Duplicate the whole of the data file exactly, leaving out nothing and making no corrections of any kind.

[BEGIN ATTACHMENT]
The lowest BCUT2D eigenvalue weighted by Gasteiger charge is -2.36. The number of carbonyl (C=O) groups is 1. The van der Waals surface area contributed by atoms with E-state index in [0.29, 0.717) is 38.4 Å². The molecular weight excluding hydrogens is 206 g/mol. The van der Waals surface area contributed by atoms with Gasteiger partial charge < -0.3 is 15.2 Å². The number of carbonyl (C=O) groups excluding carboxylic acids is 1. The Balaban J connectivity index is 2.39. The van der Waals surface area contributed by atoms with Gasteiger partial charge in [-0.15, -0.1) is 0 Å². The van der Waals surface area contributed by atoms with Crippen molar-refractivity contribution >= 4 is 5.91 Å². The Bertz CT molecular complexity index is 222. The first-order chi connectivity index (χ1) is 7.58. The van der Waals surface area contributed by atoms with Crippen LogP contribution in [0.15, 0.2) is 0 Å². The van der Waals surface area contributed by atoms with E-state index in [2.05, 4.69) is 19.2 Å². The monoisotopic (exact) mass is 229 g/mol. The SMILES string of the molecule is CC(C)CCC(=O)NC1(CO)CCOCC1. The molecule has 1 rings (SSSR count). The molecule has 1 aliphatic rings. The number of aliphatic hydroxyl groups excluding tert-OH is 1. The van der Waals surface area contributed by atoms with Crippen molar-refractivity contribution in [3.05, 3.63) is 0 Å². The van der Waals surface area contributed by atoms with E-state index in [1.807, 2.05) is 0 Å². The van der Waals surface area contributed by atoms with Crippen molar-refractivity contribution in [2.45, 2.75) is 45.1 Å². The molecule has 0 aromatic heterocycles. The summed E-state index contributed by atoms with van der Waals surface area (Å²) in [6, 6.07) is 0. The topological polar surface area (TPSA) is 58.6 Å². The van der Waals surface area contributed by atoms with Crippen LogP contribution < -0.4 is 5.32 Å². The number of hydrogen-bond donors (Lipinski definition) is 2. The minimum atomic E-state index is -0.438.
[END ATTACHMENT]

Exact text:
The lowest BCUT2D eigenvalue weighted by Gasteiger charge is -2.36. The number of carbonyl (C=O) groups is 1. The van der Waals surface area contributed by atoms with E-state index in [0.29, 0.717) is 38.4 Å². The molecular weight excluding hydrogens is 206 g/mol. The van der Waals surface area contributed by atoms with Gasteiger partial charge < -0.3 is 15.2 Å². The number of carbonyl (C=O) groups excluding carboxylic acids is 1. The Balaban J connectivity index is 2.39. The van der Waals surface area contributed by atoms with Gasteiger partial charge in [-0.15, -0.1) is 0 Å². The van der Waals surface area contributed by atoms with Crippen molar-refractivity contribution >= 4 is 5.91 Å². The Bertz CT molecular complexity index is 222. The first-order chi connectivity index (χ1) is 7.58. The van der Waals surface area contributed by atoms with Crippen LogP contribution in [0.15, 0.2) is 0 Å². The van der Waals surface area contributed by atoms with E-state index in [2.05, 4.69) is 19.2 Å². The monoisotopic (exact) mass is 229 g/mol. The SMILES string of the molecule is CC(C)CCC(=O)NC1(CO)CCOCC1. The molecule has 1 rings (SSSR count). The molecule has 1 aliphatic rings. The number of aliphatic hydroxyl groups excluding tert-OH is 1. The van der Waals surface area contributed by atoms with Crippen molar-refractivity contribution in [3.05, 3.63) is 0 Å². The van der Waals surface area contributed by atoms with E-state index in [1.807, 2.05) is 0 Å². The van der Waals surface area contributed by atoms with Crippen molar-refractivity contribution in [2.45, 2.75) is 45.1 Å². The molecule has 0 aromatic heterocycles. The summed E-state index contributed by atoms with van der Waals surface area (Å²) in [6, 6.07) is 0. The topological polar surface area (TPSA) is 58.6 Å². The van der Waals surface area contributed by atoms with Crippen LogP contribution < -0.4 is 5.32 Å². The number of hydrogen-bond donors (Lipinski definition) is 2. The minimum atomic E-state index is -0.438.